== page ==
World Cup organizers are reviewing security for next year's showcase tournament following the worst violence in five years by German hooligans.
Spectators tore out stadium seats and fought with police and opposing fans during their country's 1-0 exhibition victory at Slovenia on Saturday. They also vandalized downtown Celja.
"The World Cup organizing committee takes the incident very seriously. That's also true of our politicians -- our security concepts must be reviewed," said Alfred Sengle, head of security for the German soccer federation.
Plans to prevent another outbreak will be discussed at a World Cup security meeting with FIFA and German officials planned for May, Sengle said.
The security plan will be tested at the Confederations Cup in June when the world's eight regional champions will play each other in Germany.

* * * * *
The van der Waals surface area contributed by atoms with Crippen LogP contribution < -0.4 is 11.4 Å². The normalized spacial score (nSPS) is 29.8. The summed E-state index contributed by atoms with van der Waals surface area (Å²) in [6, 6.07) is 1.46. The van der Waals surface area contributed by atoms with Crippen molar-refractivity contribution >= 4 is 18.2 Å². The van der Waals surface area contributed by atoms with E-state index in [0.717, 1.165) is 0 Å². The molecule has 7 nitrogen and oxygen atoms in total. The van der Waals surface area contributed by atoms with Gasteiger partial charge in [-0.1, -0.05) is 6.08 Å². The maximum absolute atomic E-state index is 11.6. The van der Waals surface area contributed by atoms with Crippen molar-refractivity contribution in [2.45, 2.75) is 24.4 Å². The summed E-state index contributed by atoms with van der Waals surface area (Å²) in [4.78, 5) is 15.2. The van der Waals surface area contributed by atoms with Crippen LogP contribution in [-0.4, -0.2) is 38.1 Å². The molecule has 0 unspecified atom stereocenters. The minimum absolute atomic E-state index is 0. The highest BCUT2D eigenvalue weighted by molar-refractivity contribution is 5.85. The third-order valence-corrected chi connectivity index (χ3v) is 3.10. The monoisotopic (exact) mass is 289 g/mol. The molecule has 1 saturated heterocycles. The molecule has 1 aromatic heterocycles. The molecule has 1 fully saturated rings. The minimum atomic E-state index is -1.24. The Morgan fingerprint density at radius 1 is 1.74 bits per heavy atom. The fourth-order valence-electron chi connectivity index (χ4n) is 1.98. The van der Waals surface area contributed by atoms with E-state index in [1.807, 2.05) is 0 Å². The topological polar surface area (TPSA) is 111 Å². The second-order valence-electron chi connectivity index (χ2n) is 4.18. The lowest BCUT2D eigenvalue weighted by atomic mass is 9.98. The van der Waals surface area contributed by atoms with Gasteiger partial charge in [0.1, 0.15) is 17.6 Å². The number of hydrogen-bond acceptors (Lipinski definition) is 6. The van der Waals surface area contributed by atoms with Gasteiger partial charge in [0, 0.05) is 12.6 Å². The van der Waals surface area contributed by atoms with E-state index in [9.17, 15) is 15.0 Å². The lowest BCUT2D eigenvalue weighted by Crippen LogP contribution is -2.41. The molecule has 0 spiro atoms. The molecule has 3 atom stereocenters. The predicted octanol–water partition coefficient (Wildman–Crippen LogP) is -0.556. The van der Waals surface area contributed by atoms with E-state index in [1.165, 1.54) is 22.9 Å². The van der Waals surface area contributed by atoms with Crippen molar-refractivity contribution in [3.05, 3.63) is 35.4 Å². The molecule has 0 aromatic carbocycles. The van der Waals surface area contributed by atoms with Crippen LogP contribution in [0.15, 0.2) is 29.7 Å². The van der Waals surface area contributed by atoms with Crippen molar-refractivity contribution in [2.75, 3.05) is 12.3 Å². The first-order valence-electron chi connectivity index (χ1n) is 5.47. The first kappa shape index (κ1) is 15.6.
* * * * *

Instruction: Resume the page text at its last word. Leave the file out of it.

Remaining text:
German newspapers were filled yesterday with pictures of flares thrown onto the field and faces bloodied in the melees.
"We fear for our beautiful World Cup -- stop the troublemakers," was the headline in Bild, Germany's largest daily.
Slovenian police arrested 65 people, 45 from Germany. At the 2000 European Championship, German hooligans battled their English counterparts, leading to 98 arrests.
German officials stopped short of blaming Slovenia for underestimating the threat. They had tipped off the country's soccer organization to about 250 known troublemakers traveling to the game.
"Maybe we were too careless, too. The danger can't be underestimated -- we need better international cooperation," said Franz Beckenbauer, head of the World Cup committee.
German officials say hooligans won't be able to repeat in Germany what they pulled off in Slovenia. In Cejla, the hooligans were able to buy tickets at the gates and, in some cases, overrun stadium personnel to get in without paying.
-- From News Services